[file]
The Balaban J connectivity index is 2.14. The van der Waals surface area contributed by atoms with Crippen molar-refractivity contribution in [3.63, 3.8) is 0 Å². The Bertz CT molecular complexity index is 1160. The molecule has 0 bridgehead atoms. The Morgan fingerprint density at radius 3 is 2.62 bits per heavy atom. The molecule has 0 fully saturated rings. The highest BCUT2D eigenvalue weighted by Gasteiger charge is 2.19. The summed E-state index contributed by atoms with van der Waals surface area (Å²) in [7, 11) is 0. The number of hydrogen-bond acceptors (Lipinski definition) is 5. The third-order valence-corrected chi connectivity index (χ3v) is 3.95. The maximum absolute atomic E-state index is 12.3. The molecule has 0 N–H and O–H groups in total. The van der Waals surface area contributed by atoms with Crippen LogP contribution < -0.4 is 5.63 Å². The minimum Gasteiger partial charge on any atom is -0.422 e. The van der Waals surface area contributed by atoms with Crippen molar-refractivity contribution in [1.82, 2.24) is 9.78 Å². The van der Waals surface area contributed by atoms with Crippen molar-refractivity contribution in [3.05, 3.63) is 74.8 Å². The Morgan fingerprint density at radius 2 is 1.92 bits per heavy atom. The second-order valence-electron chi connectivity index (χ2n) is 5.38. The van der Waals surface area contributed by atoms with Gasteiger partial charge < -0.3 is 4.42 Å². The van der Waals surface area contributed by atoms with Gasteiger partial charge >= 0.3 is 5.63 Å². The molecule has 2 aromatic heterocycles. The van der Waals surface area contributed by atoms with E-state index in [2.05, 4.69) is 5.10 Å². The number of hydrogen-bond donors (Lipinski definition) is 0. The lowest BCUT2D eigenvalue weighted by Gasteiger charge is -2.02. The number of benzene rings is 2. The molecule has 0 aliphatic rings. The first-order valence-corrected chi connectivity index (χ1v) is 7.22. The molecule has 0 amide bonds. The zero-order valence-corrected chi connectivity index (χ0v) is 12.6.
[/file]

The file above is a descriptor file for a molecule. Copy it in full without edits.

The Balaban J connectivity index is 2.14. The van der Waals surface area contributed by atoms with Crippen molar-refractivity contribution in [3.63, 3.8) is 0 Å². The Bertz CT molecular complexity index is 1160. The molecule has 0 bridgehead atoms. The Morgan fingerprint density at radius 3 is 2.62 bits per heavy atom. The molecule has 0 fully saturated rings. The highest BCUT2D eigenvalue weighted by Gasteiger charge is 2.19. The summed E-state index contributed by atoms with van der Waals surface area (Å²) in [7, 11) is 0. The number of hydrogen-bond acceptors (Lipinski definition) is 5. The third-order valence-corrected chi connectivity index (χ3v) is 3.95. The maximum absolute atomic E-state index is 12.3. The molecule has 0 N–H and O–H groups in total. The van der Waals surface area contributed by atoms with Crippen LogP contribution < -0.4 is 5.63 Å². The minimum Gasteiger partial charge on any atom is -0.422 e. The van der Waals surface area contributed by atoms with Crippen molar-refractivity contribution in [1.82, 2.24) is 9.78 Å². The van der Waals surface area contributed by atoms with Crippen molar-refractivity contribution in [3.05, 3.63) is 74.8 Å². The Morgan fingerprint density at radius 2 is 1.92 bits per heavy atom. The second-order valence-electron chi connectivity index (χ2n) is 5.38. The van der Waals surface area contributed by atoms with Gasteiger partial charge < -0.3 is 4.42 Å². The van der Waals surface area contributed by atoms with Gasteiger partial charge >= 0.3 is 5.63 Å². The molecule has 2 aromatic heterocycles. The van der Waals surface area contributed by atoms with E-state index in [2.05, 4.69) is 5.10 Å². The number of hydrogen-bond donors (Lipinski definition) is 0. The lowest BCUT2D eigenvalue weighted by Gasteiger charge is -2.02. The number of benzene rings is 2. The molecule has 0 aliphatic rings. The first-order valence-corrected chi connectivity index (χ1v) is 7.22. The molecule has 0 amide bonds. The zero-order valence-corrected chi connectivity index (χ0v) is 12.6.